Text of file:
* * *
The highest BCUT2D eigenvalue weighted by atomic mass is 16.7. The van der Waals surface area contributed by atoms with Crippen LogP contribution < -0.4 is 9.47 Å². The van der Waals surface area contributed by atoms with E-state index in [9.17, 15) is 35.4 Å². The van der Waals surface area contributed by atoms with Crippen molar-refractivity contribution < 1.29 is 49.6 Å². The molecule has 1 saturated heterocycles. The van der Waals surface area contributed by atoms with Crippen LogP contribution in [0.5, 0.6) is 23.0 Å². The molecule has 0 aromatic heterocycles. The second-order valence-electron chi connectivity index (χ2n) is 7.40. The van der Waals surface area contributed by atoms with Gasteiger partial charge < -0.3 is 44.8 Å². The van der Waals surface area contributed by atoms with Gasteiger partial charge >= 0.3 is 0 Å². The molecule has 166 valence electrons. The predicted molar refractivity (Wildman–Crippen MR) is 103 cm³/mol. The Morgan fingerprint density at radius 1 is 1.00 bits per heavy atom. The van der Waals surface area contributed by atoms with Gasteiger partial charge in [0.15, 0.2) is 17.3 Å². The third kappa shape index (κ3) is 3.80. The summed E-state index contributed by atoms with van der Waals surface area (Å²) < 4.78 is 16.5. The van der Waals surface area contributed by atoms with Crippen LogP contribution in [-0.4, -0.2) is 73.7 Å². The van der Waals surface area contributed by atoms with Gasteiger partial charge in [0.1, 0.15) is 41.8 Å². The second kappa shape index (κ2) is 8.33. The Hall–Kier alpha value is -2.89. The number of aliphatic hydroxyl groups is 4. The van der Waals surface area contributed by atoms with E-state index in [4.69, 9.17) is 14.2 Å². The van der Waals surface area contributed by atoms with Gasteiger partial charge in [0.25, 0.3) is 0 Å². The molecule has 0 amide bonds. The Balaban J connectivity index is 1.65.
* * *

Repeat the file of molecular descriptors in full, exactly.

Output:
The highest BCUT2D eigenvalue weighted by atomic mass is 16.7. The van der Waals surface area contributed by atoms with Crippen LogP contribution < -0.4 is 9.47 Å². The van der Waals surface area contributed by atoms with E-state index in [9.17, 15) is 35.4 Å². The van der Waals surface area contributed by atoms with Crippen molar-refractivity contribution < 1.29 is 49.6 Å². The molecule has 1 saturated heterocycles. The van der Waals surface area contributed by atoms with Crippen LogP contribution in [0.5, 0.6) is 23.0 Å². The molecule has 0 aromatic heterocycles. The second-order valence-electron chi connectivity index (χ2n) is 7.40. The van der Waals surface area contributed by atoms with Gasteiger partial charge < -0.3 is 44.8 Å². The van der Waals surface area contributed by atoms with Gasteiger partial charge >= 0.3 is 0 Å². The molecule has 166 valence electrons. The predicted molar refractivity (Wildman–Crippen MR) is 103 cm³/mol. The Morgan fingerprint density at radius 1 is 1.00 bits per heavy atom. The van der Waals surface area contributed by atoms with Gasteiger partial charge in [0.15, 0.2) is 17.3 Å². The third kappa shape index (κ3) is 3.80. The summed E-state index contributed by atoms with van der Waals surface area (Å²) < 4.78 is 16.5. The van der Waals surface area contributed by atoms with Crippen LogP contribution in [-0.4, -0.2) is 73.7 Å². The van der Waals surface area contributed by atoms with Gasteiger partial charge in [0.1, 0.15) is 41.8 Å². The second kappa shape index (κ2) is 8.33. The Hall–Kier alpha value is -2.89. The number of aliphatic hydroxyl groups is 4. The van der Waals surface area contributed by atoms with E-state index in [4.69, 9.17) is 14.2 Å². The van der Waals surface area contributed by atoms with Gasteiger partial charge in [0.25, 0.3) is 0 Å². The molecule has 0 amide bonds. The Balaban J connectivity index is 1.65.